# Forging RSA1024 signature with e=3 where hash is right justified

I am trying to understand (in the frame of exponent 3) how to calculate a "forgery" in the case where the desired result is:

xxxxxxxxxxx[...]xxxxxxxxxxxxxxxxxxxxHHHHHHHHHHH[...]HHHHHHHH

where HH = a 160 bit hash which are the least significant bytes, and xx are the remaining (1024-160) bits where I could put "garbage".

I understand that the hash must either have lsbit = 1 or the there must be multiples of 0 bits in 3's to assure a cube root is theoretically possible.

(I do not have "reputation" so I cannot comment in that thread)

That is trivial as I can simply re-request the challenge and test its hash to see if the value has those characteristics.

A traditional Bleichenbacher with the hash farther toward the msbit end with garbage space available to the less significant end is trivial.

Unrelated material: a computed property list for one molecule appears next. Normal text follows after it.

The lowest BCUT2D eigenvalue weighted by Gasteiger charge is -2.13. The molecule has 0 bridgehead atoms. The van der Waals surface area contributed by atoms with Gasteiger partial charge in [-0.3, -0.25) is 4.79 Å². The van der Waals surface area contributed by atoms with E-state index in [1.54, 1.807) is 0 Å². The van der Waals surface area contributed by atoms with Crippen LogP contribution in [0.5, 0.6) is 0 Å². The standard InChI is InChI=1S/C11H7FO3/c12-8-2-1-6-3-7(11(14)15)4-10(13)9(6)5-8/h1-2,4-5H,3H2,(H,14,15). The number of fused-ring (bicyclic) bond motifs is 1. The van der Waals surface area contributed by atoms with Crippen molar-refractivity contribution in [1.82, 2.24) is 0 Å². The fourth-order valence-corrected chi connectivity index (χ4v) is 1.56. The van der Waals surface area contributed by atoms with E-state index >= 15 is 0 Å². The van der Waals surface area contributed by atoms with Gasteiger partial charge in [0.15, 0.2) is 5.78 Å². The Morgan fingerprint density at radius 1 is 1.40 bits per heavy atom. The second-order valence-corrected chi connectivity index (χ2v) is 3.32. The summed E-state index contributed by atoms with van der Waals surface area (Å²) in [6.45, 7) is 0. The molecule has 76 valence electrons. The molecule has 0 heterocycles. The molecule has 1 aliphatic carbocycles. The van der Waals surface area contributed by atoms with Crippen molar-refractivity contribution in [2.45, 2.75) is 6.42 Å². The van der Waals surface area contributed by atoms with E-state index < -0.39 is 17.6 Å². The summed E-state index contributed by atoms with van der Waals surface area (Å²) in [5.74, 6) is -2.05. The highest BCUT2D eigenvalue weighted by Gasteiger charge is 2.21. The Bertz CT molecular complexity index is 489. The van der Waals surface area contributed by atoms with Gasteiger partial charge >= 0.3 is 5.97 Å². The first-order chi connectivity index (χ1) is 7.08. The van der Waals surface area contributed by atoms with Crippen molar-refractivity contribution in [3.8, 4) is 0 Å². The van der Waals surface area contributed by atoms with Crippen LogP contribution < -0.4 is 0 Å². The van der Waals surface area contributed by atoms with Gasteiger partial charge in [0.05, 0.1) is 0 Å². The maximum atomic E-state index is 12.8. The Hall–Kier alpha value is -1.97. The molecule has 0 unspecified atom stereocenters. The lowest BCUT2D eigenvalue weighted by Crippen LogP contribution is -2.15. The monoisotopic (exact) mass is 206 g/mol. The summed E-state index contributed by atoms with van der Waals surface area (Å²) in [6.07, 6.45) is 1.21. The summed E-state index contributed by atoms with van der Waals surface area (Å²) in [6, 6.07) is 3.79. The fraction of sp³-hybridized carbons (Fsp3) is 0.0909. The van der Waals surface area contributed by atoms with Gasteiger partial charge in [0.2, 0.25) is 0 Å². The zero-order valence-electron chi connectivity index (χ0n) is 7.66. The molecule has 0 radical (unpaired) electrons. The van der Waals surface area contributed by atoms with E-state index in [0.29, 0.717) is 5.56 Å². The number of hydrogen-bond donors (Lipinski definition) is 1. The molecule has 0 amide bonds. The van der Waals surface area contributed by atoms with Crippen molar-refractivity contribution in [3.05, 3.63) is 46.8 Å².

Effectively trying to find x where: $$x^3\pmod{2^{128}} = h$$

Thoughts?

When $$\gcd(e, \phi(n)) = 1$$, integers modulo $$n$$ coprime to $$n$$ have a unique $$e$$th root modulo $$n$$. This is the basis of RSA. Unlike for an unfactored RSA modulus, $$\phi(2^{160})$$ is easy to compute: it's $$2^{159}$$.

You can calculate this cube root the same way that you do RSA, essentially. Treat $$2^{160}$$ as if it were an RSA modulus, with $$e = 3$$. Calculate $$d = e^{-1} \pmod {2^{159}}$$, which is the value:

$$d = 243583606221817153033947472119380503275988757163$$.

Now, for numbers $$h$$ coprime to $$2^{160}$$--that is, odd numbers--you can calculate the cube root as:

$$x \equiv \sqrt[3]h \equiv h^d \pmod {2^{160}}$$.

Because $$x < 2^{160}$$, $$x^3$$ cannot exceed $$2^{480}$$, so it will not wrap modulo a 1024-bit RSA modulus $$n$$. $$x^3 \mod n$$ as calculated by a signature verifier would retain the property that $$x^3 \equiv h \pmod {2^{160}}$$, and your forgery is complete.

Assuming that your hash's low bit is $$1$$, anyway.